Let’s face it, working from the comfort of your own home and on your own schedule is pretty darn amazing. Distance is no longer a barrier to finding work. I’m writing this article in the confines of my personal office while sipping a latte and only the sounds of birds outside the window. While that may sound amazing, there are also some downsides to working remotely. And those downsides could strain your mental and physical health.
As a successful remote worker, you need to avoid certain pitfalls. By doing so, you’ll not only thrive financially but also improve your overall health.
Our work culture is changing at an alarming rate. Working remotely not only provides benefits for the employee but also the employer. Yet, not working physically side-by-side other coworkers can often leave you feeling isolated, particularly if you live alone. With remote workers spread out across different cities, and even countries, many people work with colleagues they have never met or even spoken to on the phone.
Relationships are often facilitated via technology, and it can be easy to feel left out of the bigger “company picture.” A Harvard study looked at over 1,000 workers and found that remote employees often feel shunned and left out.
It’s easy to work all day in your home, stopping only to grab a bite, watch a little television and then head to bed. It can get lonely, depressing and affect your mental health if you don’t try to socialize throughout the day. Isolation is probably one of the biggest pitfalls of working remotely. But it doesn’t have to be that way. Here are some ways to break the monotony and isolation of working from home.
- Join, or even start your own “lunchtime” Meetup group with other remote workers in your community. It may also be a valuable networking tool.
- For a change of pace, rent a desk, once or twice a week, at a coworking office space.
- Join a lunchtime yoga, walking or exercise class to lift your spirits.
- Work from a local coffee shop. The buzz and energy can be productive.
- Volunteer for a couple of hours a day at a local animal shelter, Meals on Wheels or another volunteer group of your choice.
Lack of work/life balance
Work/life balance means dedicating enough quality time to both personal life and professional life. But for many who work from home, the line between work and personal life can sometimes feel nonexistent. In fact, talk to any remote worker and they’ll often tell you they’ve worked entire days in their PJ’s. That’s a slippery slope that eventually blends work and personal life together creating an unhealthy balance.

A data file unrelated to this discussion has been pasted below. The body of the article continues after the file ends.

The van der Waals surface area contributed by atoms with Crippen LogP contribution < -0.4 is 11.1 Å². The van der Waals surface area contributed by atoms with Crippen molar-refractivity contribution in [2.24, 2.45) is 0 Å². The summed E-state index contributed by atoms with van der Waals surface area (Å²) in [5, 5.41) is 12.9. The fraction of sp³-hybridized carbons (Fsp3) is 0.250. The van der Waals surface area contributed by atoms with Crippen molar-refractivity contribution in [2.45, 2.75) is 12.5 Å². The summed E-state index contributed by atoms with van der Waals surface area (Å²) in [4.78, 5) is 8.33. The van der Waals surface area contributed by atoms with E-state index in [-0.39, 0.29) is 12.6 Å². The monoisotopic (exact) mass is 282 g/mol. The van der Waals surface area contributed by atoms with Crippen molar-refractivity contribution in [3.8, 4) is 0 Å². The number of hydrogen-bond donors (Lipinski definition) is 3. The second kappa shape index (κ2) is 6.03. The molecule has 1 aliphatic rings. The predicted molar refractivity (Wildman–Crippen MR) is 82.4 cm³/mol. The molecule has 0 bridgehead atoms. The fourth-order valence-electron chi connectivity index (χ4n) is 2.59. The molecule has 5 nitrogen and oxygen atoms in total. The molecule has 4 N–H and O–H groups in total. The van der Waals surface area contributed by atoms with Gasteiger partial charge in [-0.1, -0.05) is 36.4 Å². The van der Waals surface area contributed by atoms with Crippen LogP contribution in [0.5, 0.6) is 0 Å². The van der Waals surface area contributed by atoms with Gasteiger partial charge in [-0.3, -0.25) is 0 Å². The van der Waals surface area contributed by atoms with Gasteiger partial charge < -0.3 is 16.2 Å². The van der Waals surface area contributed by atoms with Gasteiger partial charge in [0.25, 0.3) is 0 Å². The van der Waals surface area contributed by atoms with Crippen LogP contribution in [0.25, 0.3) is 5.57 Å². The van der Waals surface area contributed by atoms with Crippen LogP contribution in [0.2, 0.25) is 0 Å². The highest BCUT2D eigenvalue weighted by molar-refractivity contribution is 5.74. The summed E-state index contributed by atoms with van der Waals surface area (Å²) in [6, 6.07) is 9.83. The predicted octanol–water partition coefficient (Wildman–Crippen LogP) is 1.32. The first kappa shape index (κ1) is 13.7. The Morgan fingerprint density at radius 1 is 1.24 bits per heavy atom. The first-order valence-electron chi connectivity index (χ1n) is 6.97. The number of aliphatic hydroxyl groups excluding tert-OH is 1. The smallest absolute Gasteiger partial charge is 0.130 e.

So, what can you do to create a happy work/life balance? Begin by creating a dedicated workspace. This can be your personal office, or it could even be working from your dining room or kitchen table. But once you’ve entered that space it’s all work. However, once you leave that space it’s personal time.
This also means getting dressed in the morning, as you would to go to an office — heels and suits not required. Once you’ve entered your workspace, imagine you’ve actually left your home. This will also keep you more productive throughout your day. Learn to say no to friends and family who believe working at home means you’re available at their beck and call.
Time is money, especially when you are paid only when you work. Stay focused and productive during work time. This is a big part of achieving work/life balance. Only then will you have the resources for personal activities.
Additionally, take vacations! The Europeans definitely got it right with their four weeks of vacation time — usually taken all at once. Studies show that taking vacations reduces stress, improves focus, improves sleep, makes you happy and helps prevent heart disease.
In fact, a study published in the journal Psychosomatic Medicine found that among middle-aged men who were at high risk for heart disease, those who went on vacation once a year were 21 percent less likely to die of any cause other than old age. Thirty-two percent were less likely to die of heart disease. Spending time with family and friends is never overrated.
Poor boundaries with work hours
Working remotely often means working through different time zones. And, that could mean being on call morning, noon and often late into the evening — for some, 24/7. Unplug at the end of your work day and set clear boundaries with employers and coworkers when you are and are not available. Any less will leave you depleted, stressed and resentful. And of course, when stress levels spike, productivity and health plummets.
Take breaks throughout the day. This will help clear your head and improve your ability to deal with stress and make good decisions when you jump back into your work. When done right, working remotely provides a happier, healthier and more productive work culture — no matter how far away you are from the office.
— Katherine Marko